I’ll admit, whenever I visit another country, I always seem drawn to places of religious significance. Buildings that exude a sense of the unknown, a subliminal space that is ‘Other’. Regardless of spiritual calling: atheist, agnostic, or otherwise, religious sites can have a profound impact on a person’s outlook and frame of mind, whether temporary or lasting.
In South Korea, from a survey conducted in 2005 (which was sent to individual families around the country), around a quarter of the country identified as Buddhist. A more recent survey, conducted in 2015, showed it had reduced to 15%. However, the 2015 survey relied heavily on the internet and so some of the population without, or unfamiliar with, the internet may have been unable to take part.
Regardless of the technicalities, Buddhism was, and still is, a leading religion in the country. There are plenty of Buddhist temples all across the country, and visiting these has become something of a hobby of mine.
I have compiled a list of my all-time favourite Buddhist temples in Korea for you to take a look at!
1. Jogyesa Temple (조계사), Seoul
Built in the 14th Century, Jogyesa, like many historical buildings in Korea, was once burnt completely to the ground before being rebuilt in 1910 under a new name, Gackhwangsa Temple. In 1936, it became the head temple of Korea’s Buddhism, known as Tegosa Temple. The year 1954 saw the temple purified from Japanese influence and given the name known to us today, Jogyesa Temple.
It is the main temple of the Jogye Order in Seoul and is host to many ceremonies, lectures, and other events each year. Open 365 days a year, this place remains a focal point for Buddhism in Korea.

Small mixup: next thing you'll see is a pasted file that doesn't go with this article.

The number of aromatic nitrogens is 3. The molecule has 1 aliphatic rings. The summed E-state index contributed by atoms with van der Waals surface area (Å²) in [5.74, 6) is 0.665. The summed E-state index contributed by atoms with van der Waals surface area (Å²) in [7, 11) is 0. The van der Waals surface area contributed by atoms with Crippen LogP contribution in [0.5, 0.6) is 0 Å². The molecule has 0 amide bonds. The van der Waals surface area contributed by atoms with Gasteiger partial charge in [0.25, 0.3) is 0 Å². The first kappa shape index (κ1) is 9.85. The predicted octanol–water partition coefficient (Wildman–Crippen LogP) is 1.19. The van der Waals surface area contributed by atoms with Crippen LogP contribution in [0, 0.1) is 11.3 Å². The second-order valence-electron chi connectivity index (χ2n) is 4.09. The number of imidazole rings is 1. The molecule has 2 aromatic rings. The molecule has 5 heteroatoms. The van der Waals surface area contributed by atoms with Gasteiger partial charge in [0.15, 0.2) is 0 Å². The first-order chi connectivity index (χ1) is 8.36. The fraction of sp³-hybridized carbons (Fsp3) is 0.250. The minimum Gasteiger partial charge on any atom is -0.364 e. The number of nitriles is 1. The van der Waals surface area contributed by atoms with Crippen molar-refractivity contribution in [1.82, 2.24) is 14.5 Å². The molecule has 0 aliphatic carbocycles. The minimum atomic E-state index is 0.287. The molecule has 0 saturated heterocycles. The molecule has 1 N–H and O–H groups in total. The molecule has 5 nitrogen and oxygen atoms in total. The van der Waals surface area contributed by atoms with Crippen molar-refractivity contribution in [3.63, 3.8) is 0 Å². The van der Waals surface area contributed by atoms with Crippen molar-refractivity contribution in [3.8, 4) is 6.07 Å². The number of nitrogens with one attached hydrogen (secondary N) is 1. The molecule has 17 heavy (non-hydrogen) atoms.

Jogyesa was one of the first temples I ever visited in Korea, and so it will always hold a special place in my heart. Located close to Insadong’s shopping district and with the presence of modern Seoul (literally and figuratively) pressing in on each side, Jogyesa looks deceptively modest and small on the street front.
Taking the first flight of stairs, you arrive on a small platform decorated with life-size statues and hanging from above, various paper lanterns of alternating shapes, sizes, and colour.
Beyond, a solitary tree stands in the middle of the main temple grounds. Lanterns wrap themselves around the tree, following the weaving shape of the multiple branches.
Depending on the type of year, the outer decorations can drastically change. In May, the month of the Buddha’s birthday, intricate lanterns will be at the main entrance of the temple and an amazing ceiling of multi-coloured lanterns will overhang the temple itself.
In August, beautiful water lilies fill the grounds in tall baskets which you can walk around.
2. Haedong Yonggungsa Temple (해동 용궁사), Busan
If you want to visit a temple with the ‘wow’ factor, Haedong Yonggungsa is a must-see!
This temple is particularly famous for its placement by the shore line, offering visitors a beautiful view of Busan’s coast. With traditional temple structures, a cave, and a stunning white bridge built on the rocky shore line terrain, it’s not hard to see why people find Haedong Yonggungsa irresistible.
This temple was originally built in 1376, and with some reconstruction work done in 1970, it stands proud today, a striking figure welcoming thousands of tourists each year.
The contrast between the precise edges of the temple, with its intricately colourful paint work, the rugged and sharp outlines of the grey terrain, and the soft luscious blue of the sea makes for a powerful combination! Seeing the temple from afar, with the sea batting its waves against the rocks, makes me feel incredibly tranquil.
As a lover of Korean architecture, particularly Buddhist temples, and someone who also enjoys the ocean and the sound of water, Haedong Yonggungsa is one of those special places I never tire of visiting.
There are multiple levels to the temple, with pathways leading underneath the main temple to the Buddhist Sanctum, down a stairwell which brings you out onto the rocky cliffs which offer an amazing view of the temple, and throughout the main temple buildings themselves.